Buharinomics: Decline In Purchase of School Items Highlights Extent of Recession

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As schools resume for new academic session, traders in Lagos are lamenting low patronage of schooling items by parents, the News Agency of Nigeria (NAN) reports.

NAN reports that dealers in books, shoes, bags, uniforms and other items are complaining about that buyers are not coming as expected.

They told NAN in separate interviews that the patronage was not impressive compare to previous times when schools resume for new session.

Mrs Chinonso Shina, who runs Shina Bookshop at Moshalasi,Alagbado, said that the patronage was not as impressive as before.

Shina attributed this lull to the country’s economic recession, but added that many of the textbooks on demands were not available.

“The publishers are complaining about high cost of material and papers, prompting them to reduce the quantity published.

“Some are not even publishing at all and as such, some of the books requested for are not available,’’ Shina said.

Miss Benedicta Osuagwu, a schoolbags dealer, also complained about poor sales.

According to her, even when children still have good school bags, parents are in the habit of buying new ones for the new session.

“That is not the same now, it is as if they are now cutting cost.

“I approached my customers to ask if I should bring some bags for their children, many of them said the old ones were still in good condition,’’ Osuagwu said.

A parent, Mr Adbulrahman Onikoyi, said his plight was about the increase in tuition fees by schools.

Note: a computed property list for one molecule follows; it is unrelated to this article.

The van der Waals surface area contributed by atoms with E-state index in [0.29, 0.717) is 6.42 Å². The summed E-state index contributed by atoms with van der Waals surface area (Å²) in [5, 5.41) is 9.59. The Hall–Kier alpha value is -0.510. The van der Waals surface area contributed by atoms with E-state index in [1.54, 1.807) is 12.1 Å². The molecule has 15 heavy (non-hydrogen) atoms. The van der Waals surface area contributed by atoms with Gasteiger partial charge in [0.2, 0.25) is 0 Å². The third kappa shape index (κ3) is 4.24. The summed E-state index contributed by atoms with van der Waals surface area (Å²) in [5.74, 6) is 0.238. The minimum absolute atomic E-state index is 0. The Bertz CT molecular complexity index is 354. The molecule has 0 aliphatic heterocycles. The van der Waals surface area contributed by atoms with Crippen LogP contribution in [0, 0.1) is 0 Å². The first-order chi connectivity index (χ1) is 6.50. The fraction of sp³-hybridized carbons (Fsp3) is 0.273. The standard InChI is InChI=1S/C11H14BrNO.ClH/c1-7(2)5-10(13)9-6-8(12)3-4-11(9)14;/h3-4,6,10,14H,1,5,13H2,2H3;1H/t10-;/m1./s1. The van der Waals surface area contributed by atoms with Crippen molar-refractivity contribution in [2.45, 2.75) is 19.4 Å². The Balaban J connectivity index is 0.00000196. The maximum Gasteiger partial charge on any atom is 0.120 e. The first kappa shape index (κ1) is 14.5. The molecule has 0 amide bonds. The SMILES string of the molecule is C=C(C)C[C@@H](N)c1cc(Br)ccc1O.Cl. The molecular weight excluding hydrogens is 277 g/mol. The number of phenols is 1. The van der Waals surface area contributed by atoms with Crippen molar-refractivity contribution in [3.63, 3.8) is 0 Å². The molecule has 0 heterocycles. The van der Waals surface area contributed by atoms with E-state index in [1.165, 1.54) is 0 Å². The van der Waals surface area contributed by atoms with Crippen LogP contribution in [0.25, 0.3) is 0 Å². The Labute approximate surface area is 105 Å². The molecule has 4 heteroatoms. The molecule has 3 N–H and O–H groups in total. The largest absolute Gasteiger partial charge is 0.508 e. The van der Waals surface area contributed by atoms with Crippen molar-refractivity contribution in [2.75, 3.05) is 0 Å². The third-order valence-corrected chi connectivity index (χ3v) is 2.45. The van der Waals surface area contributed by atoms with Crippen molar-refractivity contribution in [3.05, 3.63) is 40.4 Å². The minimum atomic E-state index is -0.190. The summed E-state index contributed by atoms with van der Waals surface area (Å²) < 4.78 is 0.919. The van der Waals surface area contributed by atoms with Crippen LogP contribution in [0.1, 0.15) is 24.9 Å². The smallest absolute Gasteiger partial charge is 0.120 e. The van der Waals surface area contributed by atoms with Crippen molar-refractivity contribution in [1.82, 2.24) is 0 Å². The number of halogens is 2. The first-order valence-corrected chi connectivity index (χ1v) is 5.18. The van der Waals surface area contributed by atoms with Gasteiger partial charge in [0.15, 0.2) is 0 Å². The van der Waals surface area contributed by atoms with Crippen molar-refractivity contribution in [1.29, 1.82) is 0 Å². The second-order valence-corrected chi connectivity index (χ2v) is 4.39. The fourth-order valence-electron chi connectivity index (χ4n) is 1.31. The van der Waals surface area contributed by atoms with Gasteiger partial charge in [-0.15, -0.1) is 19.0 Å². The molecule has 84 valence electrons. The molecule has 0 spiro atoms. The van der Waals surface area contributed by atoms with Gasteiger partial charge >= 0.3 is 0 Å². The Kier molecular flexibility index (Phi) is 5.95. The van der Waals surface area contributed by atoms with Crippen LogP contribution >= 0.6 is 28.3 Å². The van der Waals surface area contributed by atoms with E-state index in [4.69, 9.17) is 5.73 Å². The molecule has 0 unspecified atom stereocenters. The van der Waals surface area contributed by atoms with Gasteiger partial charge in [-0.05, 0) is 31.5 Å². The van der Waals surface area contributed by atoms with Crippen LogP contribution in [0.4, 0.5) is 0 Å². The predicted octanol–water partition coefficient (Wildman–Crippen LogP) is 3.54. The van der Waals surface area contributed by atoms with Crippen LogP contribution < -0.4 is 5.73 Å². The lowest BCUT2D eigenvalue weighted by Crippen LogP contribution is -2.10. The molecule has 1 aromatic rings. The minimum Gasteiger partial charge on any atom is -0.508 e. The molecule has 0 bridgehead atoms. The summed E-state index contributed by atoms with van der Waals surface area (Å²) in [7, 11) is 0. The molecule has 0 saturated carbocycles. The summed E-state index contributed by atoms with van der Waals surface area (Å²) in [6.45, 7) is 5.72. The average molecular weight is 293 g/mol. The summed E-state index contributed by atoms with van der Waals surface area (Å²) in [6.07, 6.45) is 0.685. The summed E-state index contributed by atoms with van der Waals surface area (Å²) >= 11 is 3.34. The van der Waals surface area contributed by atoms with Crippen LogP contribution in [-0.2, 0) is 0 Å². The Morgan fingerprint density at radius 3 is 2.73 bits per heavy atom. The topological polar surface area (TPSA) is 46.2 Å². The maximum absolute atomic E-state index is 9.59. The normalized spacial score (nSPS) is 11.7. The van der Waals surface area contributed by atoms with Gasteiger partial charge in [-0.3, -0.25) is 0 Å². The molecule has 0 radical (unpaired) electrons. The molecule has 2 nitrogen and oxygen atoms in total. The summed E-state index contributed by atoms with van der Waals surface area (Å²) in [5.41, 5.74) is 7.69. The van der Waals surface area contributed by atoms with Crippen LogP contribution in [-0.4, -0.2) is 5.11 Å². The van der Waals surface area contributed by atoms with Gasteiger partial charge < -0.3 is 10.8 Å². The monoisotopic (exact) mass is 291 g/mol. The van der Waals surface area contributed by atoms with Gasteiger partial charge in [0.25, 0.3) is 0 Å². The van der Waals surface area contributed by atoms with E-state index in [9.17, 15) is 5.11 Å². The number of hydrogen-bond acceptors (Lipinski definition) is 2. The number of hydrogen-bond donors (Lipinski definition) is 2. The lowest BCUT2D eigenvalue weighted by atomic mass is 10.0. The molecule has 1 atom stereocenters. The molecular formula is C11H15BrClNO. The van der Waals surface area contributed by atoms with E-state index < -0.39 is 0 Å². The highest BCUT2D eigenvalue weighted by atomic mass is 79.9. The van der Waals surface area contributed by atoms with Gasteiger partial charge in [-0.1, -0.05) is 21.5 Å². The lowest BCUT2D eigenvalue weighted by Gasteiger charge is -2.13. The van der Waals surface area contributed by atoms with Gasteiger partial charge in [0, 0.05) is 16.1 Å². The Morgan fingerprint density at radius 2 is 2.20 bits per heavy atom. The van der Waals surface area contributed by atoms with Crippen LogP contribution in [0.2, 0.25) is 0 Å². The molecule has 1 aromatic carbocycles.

Onikoyi told NAN that the schools were given excuses about the current inflation in the country as the reason for the increase.

“I taught of changing my children’s school to cheaper ones, but by my investigation, they too have increased their fees.

“If I have to register them in a new school, I will even spend more‎ on registration, uniforms and other things.

“I think the government should come to our rescue and regulate fees being charged by these private schools,’’ he said.

A mother, Mrs Florence Ajayi, told NAN that she only managed to buy some core textbooks for her children and forego other school items because “the prices were outrageous’’.

Ajayi said items like school bags, sandals, socks, lunch bag ‎and boxes were among those things she could not afford now.

“I decided to assemble the old items the children used last term and clean them up for use in the new session because there is no money to buy new ones,’’ Ajayi said.

Another parent, Mr Bola Makinde, described school resumption as a period to incur compulsory expenses.

Makinde said that buying books were compulsory but one need to prioritise buying for core subjects, leaving those that were not so compulsory.

“I bought a dozen of 60 leaves for N850 as against N500 and six higher Education notebook for N800 as against N500.

“These are essential learning materials the children need,’’ Makinde said.

He, however, said that other expenses on shoes and bags could be avoided if the old ones were still in good condition.

A trader in Odumota‎ market at dopemu, Lagos, Mrs Titilope Gold, said traders were not responsible for the hike in price of school items, adding: “we sell according to how we buy”.

`According to her, things are very expensive from the manufacturers as they all complain about high exchange rate.

“Even we, the sellers, are not happy with the hike in prices of virtually all items in the market, just as the buyers are complaining,’’ Gold said. (NAN)

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